As usage has grown and product needs have shifted, we've decided to start an incremental migration from Go to Rust in the 1.7 version. In this article, you'll learn about our motivations for this migration and problems that we are finding Rust solves for our team.
The original decision for Turborepo to use Go followed in the footsteps of
esbuild is fast and avoids much of the initialization overhead of Node.js. Additionally, Go's developer experience is tailored for iteration, something we needed as we learned more and more about what developers wanted from
In the early days of Turborepo, these properties of Go gave us exactly what we needed for the project to be successful. However, as the Turborepo codebase has scaled and merged with Turbopack, Go has begun to underserve both our core team and users in the areas that matter most to Turbo.
We've been working on several other migrations lately and have enjoyed the opportunity to refine our approach:
- Doing a mock migration for the BBC's open-source frontend from React to Next.js
- Dogfooding the Next.js 13 App Router for vercel.com
In any major technical migration, there's a lot to consider and the decision shouldn't be taken lightly. In particular, a language migration is quite demanding, asking you to weigh dimensions like the strengths, weaknesses, and community of a given language according to your specific business and technical context.
In our case, we needed to compare Go and Rust to figure out which language was going to serve us best.
Go's strength is network computing in data centers and it excels at this task, powering these workloads at the world's largest scales. The goroutine-per-request model, Context API, and the standard library inclusion of server infrastructure is testament to this community focus.
Additionally, Go favors simplicity over expressiveness. A side effect of that decision means more errors are caught at runtime where other languages might catch them at compilation. With a service running in a data center, you can roll back, fix, and roll forward at your convenience. But, when building software that users install, the cost of each mistake is higher.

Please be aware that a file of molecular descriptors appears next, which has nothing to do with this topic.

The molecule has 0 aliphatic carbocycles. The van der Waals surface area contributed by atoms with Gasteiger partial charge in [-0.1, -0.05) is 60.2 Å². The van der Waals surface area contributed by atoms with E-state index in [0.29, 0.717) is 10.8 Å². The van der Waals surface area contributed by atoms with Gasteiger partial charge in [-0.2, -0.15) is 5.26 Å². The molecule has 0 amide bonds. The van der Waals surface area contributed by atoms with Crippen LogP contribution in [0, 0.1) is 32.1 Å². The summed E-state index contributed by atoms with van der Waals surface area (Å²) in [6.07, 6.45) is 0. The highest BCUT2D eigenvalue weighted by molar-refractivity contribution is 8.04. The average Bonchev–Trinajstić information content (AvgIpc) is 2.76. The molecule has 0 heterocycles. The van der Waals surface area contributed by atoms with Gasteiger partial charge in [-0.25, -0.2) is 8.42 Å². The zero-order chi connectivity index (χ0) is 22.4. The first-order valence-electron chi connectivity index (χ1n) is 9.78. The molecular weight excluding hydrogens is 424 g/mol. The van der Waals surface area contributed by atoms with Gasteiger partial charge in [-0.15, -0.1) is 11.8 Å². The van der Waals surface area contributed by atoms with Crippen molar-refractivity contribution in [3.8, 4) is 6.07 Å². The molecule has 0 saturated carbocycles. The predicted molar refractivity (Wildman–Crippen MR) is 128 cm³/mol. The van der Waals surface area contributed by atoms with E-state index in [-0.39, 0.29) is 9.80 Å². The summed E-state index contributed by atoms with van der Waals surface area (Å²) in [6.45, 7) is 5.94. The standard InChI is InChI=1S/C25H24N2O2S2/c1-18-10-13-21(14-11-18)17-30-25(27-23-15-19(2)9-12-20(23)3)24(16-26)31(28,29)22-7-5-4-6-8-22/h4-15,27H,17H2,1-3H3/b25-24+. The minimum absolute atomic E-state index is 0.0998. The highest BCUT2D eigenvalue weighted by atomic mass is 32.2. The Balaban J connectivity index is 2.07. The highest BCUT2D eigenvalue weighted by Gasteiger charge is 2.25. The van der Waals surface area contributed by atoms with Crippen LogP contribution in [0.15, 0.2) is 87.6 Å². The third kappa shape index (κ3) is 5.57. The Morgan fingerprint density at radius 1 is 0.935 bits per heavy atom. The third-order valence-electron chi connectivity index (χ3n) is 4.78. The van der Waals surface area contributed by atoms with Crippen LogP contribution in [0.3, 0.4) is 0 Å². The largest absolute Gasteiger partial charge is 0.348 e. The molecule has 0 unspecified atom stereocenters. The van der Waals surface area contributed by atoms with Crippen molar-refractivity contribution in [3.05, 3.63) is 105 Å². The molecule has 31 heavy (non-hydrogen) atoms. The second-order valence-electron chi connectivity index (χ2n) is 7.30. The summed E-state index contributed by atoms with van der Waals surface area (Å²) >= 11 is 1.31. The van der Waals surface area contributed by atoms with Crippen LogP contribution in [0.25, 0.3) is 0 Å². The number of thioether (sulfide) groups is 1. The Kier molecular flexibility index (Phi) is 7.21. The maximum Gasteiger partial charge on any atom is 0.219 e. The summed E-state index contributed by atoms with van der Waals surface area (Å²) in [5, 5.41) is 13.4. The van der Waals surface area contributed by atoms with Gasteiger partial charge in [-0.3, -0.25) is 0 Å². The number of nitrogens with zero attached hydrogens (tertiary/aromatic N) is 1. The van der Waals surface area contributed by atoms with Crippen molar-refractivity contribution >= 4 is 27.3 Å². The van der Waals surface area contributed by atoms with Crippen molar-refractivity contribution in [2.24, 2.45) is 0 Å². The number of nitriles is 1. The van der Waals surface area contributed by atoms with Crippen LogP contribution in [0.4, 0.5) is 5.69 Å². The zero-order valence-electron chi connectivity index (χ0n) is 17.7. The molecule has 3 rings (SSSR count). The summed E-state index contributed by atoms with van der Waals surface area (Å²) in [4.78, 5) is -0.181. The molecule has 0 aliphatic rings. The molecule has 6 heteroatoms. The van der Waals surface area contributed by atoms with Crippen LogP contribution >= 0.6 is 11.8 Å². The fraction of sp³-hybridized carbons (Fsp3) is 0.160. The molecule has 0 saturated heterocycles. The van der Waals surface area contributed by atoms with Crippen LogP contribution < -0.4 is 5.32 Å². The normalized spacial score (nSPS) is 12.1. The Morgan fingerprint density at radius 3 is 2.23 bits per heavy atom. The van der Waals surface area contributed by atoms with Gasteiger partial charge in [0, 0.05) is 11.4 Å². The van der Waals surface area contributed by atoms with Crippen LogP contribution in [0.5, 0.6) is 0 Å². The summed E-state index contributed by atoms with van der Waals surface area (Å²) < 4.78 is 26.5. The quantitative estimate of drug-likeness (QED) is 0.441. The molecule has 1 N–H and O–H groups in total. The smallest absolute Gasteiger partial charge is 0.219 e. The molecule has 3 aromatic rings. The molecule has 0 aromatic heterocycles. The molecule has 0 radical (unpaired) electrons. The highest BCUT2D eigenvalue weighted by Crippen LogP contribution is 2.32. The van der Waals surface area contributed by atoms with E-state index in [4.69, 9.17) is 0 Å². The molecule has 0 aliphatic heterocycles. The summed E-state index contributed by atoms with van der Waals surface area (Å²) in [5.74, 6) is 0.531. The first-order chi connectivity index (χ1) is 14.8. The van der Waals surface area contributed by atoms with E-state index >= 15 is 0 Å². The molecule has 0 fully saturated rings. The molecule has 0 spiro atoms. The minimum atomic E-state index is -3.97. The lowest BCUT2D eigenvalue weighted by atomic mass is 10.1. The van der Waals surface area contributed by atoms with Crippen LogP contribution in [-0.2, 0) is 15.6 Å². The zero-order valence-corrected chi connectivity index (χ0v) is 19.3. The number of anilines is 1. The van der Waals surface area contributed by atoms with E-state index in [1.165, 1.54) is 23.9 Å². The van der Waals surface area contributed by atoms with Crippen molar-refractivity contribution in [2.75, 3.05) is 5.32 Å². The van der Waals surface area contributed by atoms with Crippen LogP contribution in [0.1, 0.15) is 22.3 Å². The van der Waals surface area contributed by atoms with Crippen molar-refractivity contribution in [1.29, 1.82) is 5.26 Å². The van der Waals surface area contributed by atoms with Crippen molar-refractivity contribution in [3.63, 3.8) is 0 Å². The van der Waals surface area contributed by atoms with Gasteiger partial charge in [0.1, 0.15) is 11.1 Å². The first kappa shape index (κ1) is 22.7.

For us, it's worth using tools that prioritize up-front correctness. We fully recognize the mismatch of Go's priorities and what we are prioritizing as a problem that we created for ourselves to solve.
The Rust language and community has prioritized correctness over API abstraction—a tradeoff that we care a lot about when working with:
- Process management
- Other low level OS concepts
- Shipping software to our users' machines
This means additional complexity is surfaced into our codebase, but it's necessary complexity for the problems we're trying to solve.
Rust's type system and safety features allow us to put guardrails in place in our codebase where we need them. The language's expressiveness allows our developers to encode constraints that catch errors at compile time rather than in GitHub issues.
Go's preference for simplicity at the filesystem was creating problems for us when it came to file permissions. Go lets users set a Unix-style file permission code: a short number that describes who can read, write, or execute a file.
> ls -l turbo.json-rw-r--r-- 1 anthonyshew users 247 Jan 1 00:01 turbo.json
While this sounds convenient, this abstraction does not work across platforms; Windows actually doesn't have the precise concept of file permissions. Go ends up allowing us to set a file permission code on Windows, even when doing so will have no effect.